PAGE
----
7 NLP Techniques to Reduce Stress and Anxiety

Reduce Stress and Anxiety

A certain amount of stress is good for us, it strengthens us and helps us build resilience. Too much however, produces an excess of chemicals in our bodies, which over time will significantly and negatively impact our health. This post describes 7 techniques that will reduce stress and anxiety to healthy levels.

Reduce Stress and Anxiety
Reduce Stress and Anxiety


Think about stress and anxiety as friends not enemies. They are are important messengers letting us know what there is something for us to learn and/or change in our lives. They are a wake up call for us to continue our adventure into how to live our lives to the full, in the very best way we can.

Some people may find this too positive, but even in those cases seed it as an idea: even how we view stress and anxiety can change the effect they have on us.

The Stress Proof Individual

Garner Thomson in his excellent book, Magic in Practice, outlines 6 psychological modulators that protect us from excess stress.

  1. Social support and connectives: invest in our family, friends and network.
  2. A sense of control, we can focus more on what is under our control.
  3. Predictability, which we get bet better at when we accept whatever is, and start learning to enjoy and appreciate uncertainty.
  4. Positive expectancy, occasionally planning for the downside is really useful, however, 80% of our attention is best used on taking action towards what we want to achieve.
  5. Meaning, purpose and spirituality, it’s empowering to have a purpose both for us, and something bigger than us.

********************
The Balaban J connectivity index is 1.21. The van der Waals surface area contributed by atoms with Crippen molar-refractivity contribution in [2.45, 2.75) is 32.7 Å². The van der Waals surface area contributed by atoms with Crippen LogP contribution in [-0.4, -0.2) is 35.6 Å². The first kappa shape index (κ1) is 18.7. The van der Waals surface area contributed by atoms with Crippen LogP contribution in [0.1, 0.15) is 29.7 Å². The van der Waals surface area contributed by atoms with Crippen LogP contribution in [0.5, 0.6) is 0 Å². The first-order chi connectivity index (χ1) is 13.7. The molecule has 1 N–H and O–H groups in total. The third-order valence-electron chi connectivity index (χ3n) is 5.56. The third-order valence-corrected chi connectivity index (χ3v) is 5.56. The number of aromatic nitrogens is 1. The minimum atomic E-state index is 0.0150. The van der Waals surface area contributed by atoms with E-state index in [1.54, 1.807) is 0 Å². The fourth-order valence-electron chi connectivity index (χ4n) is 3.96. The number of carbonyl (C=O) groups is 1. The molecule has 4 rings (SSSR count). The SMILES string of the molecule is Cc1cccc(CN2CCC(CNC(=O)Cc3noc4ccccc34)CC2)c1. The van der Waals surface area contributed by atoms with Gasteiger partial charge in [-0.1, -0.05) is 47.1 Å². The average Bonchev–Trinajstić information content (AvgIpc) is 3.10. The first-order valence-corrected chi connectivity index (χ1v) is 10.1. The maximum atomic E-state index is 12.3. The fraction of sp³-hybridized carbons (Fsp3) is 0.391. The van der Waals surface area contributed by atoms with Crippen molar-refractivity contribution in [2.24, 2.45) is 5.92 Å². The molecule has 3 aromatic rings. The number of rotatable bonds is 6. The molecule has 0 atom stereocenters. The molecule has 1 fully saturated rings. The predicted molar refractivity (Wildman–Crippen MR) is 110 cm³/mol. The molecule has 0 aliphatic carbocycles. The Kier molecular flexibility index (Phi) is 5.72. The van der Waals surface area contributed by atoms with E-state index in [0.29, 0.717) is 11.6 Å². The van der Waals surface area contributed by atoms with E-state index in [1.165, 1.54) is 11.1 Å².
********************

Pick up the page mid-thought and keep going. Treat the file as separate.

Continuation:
6. Dissipation, it’s useful to develop ways of getting rid of excess stress. Exercise, healthy eating, drinking enough water, sleeping well, stretching and meditative practices all help.

Building Routines and Daily Habits

Establishing routines gives us senses of predictability and control, and also dramatically increases the odds that we’ll actually do those things that are genuinely important to us. A suggested start:

Morning habits:

  1. short exercise session
  2. short meditation session
  3. confirm your 3 priorities of the day: what are the key areas you want to invest your time, energy and attention on?

Evening habits:

  1. short body stretching session
  2. evening questions, mostly structured in the form – did I do my best to?

With some other structures. These questions are an input measure. What effort did we put in.  Examples might include: Did I do my best to complete my 3 priorities today? Did I do my best to help my  clients today? Did I do my best to move forward on my purpose? What 3 experiences did I appreciate today? What am I grateful for?

Reducing and or Inoculating Stressors

Life today includes a lot of stress triggers, many people are trying to attract our attention, and steal our time and energy, and push our emotional buttons to do so. An initial step can be to simply note whenever we’re distracted and triggered into a stressful situation. At the end of each day, review our list and decide which situations we’ll

  1. accept (because it helps us in some way
  2. simply avoid in future
  3. inoculate us against the trigger. Two ways of doing this are future pacing and spinning feelings, which follow later.

Doing this on its own improves our sense of control, which reduces stress . Taking further action reduces it further.

Amplifying ‘Feel Good’ Anchors